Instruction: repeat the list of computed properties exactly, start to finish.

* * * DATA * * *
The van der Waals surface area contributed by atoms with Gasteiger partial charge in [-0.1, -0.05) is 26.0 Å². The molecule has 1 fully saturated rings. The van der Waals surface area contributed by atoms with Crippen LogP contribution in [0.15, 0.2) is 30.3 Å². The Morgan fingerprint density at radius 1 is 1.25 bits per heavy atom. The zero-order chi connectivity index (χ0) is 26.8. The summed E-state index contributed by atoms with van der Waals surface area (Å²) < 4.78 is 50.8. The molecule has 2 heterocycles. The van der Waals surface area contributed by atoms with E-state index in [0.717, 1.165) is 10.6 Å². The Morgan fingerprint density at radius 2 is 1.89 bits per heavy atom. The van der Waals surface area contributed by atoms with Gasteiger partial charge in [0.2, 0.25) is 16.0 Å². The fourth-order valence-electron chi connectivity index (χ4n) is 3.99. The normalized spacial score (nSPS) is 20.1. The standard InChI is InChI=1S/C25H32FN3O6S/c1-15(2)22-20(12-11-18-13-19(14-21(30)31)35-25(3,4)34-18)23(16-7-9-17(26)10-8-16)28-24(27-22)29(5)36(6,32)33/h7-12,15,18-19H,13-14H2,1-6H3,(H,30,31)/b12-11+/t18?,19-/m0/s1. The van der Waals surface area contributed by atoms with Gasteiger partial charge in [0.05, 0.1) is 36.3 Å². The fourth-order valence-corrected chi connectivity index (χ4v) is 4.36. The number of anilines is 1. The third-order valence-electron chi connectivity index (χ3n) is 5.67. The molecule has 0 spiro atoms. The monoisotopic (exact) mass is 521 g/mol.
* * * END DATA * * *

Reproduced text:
The van der Waals surface area contributed by atoms with Gasteiger partial charge in [-0.1, -0.05) is 26.0 Å². The molecule has 1 fully saturated rings. The van der Waals surface area contributed by atoms with Crippen LogP contribution in [0.15, 0.2) is 30.3 Å². The Morgan fingerprint density at radius 1 is 1.25 bits per heavy atom. The zero-order chi connectivity index (χ0) is 26.8. The summed E-state index contributed by atoms with van der Waals surface area (Å²) < 4.78 is 50.8. The molecule has 2 heterocycles. The van der Waals surface area contributed by atoms with E-state index in [0.717, 1.165) is 10.6 Å². The Morgan fingerprint density at radius 2 is 1.89 bits per heavy atom. The van der Waals surface area contributed by atoms with Gasteiger partial charge in [0.2, 0.25) is 16.0 Å². The fourth-order valence-electron chi connectivity index (χ4n) is 3.99. The normalized spacial score (nSPS) is 20.1. The standard InChI is InChI=1S/C25H32FN3O6S/c1-15(2)22-20(12-11-18-13-19(14-21(30)31)35-25(3,4)34-18)23(16-7-9-17(26)10-8-16)28-24(27-22)29(5)36(6,32)33/h7-12,15,18-19H,13-14H2,1-6H3,(H,30,31)/b12-11+/t18?,19-/m0/s1. The van der Waals surface area contributed by atoms with Gasteiger partial charge in [0.05, 0.1) is 36.3 Å². The fourth-order valence-corrected chi connectivity index (χ4v) is 4.36. The number of anilines is 1. The third-order valence-electron chi connectivity index (χ3n) is 5.67. The molecule has 0 spiro atoms. The monoisotopic (exact) mass is 521 g/mol.